Dr. Linda, since the separation from my husband, my three-year-old has started biting his baby sister. Is this normal? How can I protect the baby? What should I do?
As we talked about in last week’s blog, children who feel stressed will show the stress and anxiety through their behaviors even when they don’t yet have the words.
Signs of stress and anxiety in 3-5-year-olds (preschoolers)
Separation anxiety and clinginess.
New fears like fear of strangers, darkness or monsters.
Changes in their eating and/or sleeping habits.
They may act out the events that happened or tell exaggerated stories about what happened.
They may develop symptoms like tummy aches, backaches, headaches that have no medical explanation.
Please know that after the trauma has been dealt with, order has been restored, and your child feels safer, these behaviors should go away as long as you set the tone and use the proper skills to support them.
Tips for talking to your preschooler about stressful situations
If your child develops any of these symptoms after a traumatic event here are a few pointers about how to talk to them
3-5-year-olds have an age-appropriate understanding of what is going on so it is important that you take the time to talk to them and explain what is going on:
Take the time to calm yourself first.
Get down to their level and make eye contact with them.
Tell them what is happening and how it will affect them. Use words that they will understand. Be brief and be very literal in your explanations.
Reassure them they did not do anything wrong.
Tell them you will do everything you can to keep them safe.
If it is a natural disaster or a war situation tell them about all the people they can’t see and who are working to keep all of you safe: The firefighters, police, paramedics, civil defense, doctors, nurses, etc.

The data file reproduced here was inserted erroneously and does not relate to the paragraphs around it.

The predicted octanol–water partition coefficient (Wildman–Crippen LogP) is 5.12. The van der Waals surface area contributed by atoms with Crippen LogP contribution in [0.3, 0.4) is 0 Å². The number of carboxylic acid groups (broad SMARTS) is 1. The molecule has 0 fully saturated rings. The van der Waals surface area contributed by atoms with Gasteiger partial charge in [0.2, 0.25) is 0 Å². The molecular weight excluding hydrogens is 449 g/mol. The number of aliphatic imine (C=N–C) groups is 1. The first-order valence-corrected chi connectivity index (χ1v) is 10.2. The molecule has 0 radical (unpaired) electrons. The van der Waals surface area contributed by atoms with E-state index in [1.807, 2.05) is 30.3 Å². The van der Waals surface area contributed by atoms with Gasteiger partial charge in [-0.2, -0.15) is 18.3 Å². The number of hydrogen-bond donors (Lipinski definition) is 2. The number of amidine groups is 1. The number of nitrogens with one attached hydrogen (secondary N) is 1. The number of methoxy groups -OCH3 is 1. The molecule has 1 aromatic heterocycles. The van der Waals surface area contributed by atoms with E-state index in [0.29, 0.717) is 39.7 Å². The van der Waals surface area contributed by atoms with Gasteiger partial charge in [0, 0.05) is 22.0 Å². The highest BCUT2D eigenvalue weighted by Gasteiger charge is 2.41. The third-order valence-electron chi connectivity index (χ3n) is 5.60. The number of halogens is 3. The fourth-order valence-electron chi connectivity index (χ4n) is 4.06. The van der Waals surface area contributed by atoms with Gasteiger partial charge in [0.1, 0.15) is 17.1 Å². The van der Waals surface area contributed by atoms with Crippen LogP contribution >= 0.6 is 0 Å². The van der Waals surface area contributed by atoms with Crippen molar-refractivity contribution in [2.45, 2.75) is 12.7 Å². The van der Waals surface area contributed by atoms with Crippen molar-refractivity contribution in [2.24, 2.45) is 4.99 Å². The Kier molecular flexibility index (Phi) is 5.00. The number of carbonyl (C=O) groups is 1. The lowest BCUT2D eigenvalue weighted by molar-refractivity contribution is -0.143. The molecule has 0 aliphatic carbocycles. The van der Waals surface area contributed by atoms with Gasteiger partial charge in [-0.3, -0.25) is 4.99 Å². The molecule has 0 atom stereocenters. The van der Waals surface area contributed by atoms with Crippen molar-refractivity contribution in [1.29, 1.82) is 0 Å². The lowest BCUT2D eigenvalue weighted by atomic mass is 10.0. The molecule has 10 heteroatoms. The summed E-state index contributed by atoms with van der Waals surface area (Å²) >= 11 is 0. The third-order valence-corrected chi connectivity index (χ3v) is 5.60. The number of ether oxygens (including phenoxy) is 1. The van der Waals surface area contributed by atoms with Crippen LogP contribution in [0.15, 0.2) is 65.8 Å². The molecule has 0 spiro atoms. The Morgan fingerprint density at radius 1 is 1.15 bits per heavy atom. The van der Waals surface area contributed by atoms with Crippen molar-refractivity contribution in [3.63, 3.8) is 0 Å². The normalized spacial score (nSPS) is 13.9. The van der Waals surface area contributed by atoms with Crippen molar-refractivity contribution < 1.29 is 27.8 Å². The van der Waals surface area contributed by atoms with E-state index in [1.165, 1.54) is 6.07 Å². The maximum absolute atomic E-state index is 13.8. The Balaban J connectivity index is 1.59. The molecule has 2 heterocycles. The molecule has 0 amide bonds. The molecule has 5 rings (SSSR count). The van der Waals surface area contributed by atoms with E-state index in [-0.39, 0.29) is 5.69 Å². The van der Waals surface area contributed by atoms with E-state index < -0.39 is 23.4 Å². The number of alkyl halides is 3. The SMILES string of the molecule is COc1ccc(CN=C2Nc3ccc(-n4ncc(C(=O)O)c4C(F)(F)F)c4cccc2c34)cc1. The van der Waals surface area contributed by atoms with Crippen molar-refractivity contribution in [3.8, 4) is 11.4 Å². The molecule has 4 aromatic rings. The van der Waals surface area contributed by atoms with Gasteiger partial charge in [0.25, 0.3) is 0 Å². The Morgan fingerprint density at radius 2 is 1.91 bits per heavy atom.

Ways to help your preschooler manage stress in healthy ways
Get back to your normal routines (or as close as possible) as soon as you can.
Try to feed your child a healthy diet at regular intervals to keep their blood sugar stable.
Make sure to spend ‘special time’ with them every day
Be sure to do lots of snuggling and hugging with your preschooler
Remember to reassure your preschooler often that you love them, they are safe and you will do everything you can to help them feel safe and secure.
Teach your child stress relief skills like:
Deep breathing: Have them practice deep breathing 3 times a day so when you notice they are getting wound up and ready to have a meltdown you can coach them to breathe deeply instead. Have them pretend to blow out birthday candles, blow bubbles, blow up a mylar balloon, or blow on a pinwheel.
Exercise: Jumping rope, dancing, jumping jacks or yoga poses are all thing that can be done anywhere. These things are fun to do, distract your child, and release chemicals that lower stress and which help your child feel better.
Teach your child other healthy ways to express their feelings:
Through words( teach them feeling words like scared, frustrated, worried, bored, angry, sad, happy, excited) they can then use these words to talk to you or to sing about how they feel.
Show your child they can draw their feelings.
Teach your child movements like stomping, pretending to be an angry elephant or dancing they can use to express how they feel
Positive discipline to manage unwanted behaviors
Back to the question: ”Dr. Linda, since my husband left the country, my three-year-old has started biting his baby sister. Is this normal? How can I protect the baby? What should I do?”
If your child has started having some harmful behaviors as a result of stress here are some things you want to consider: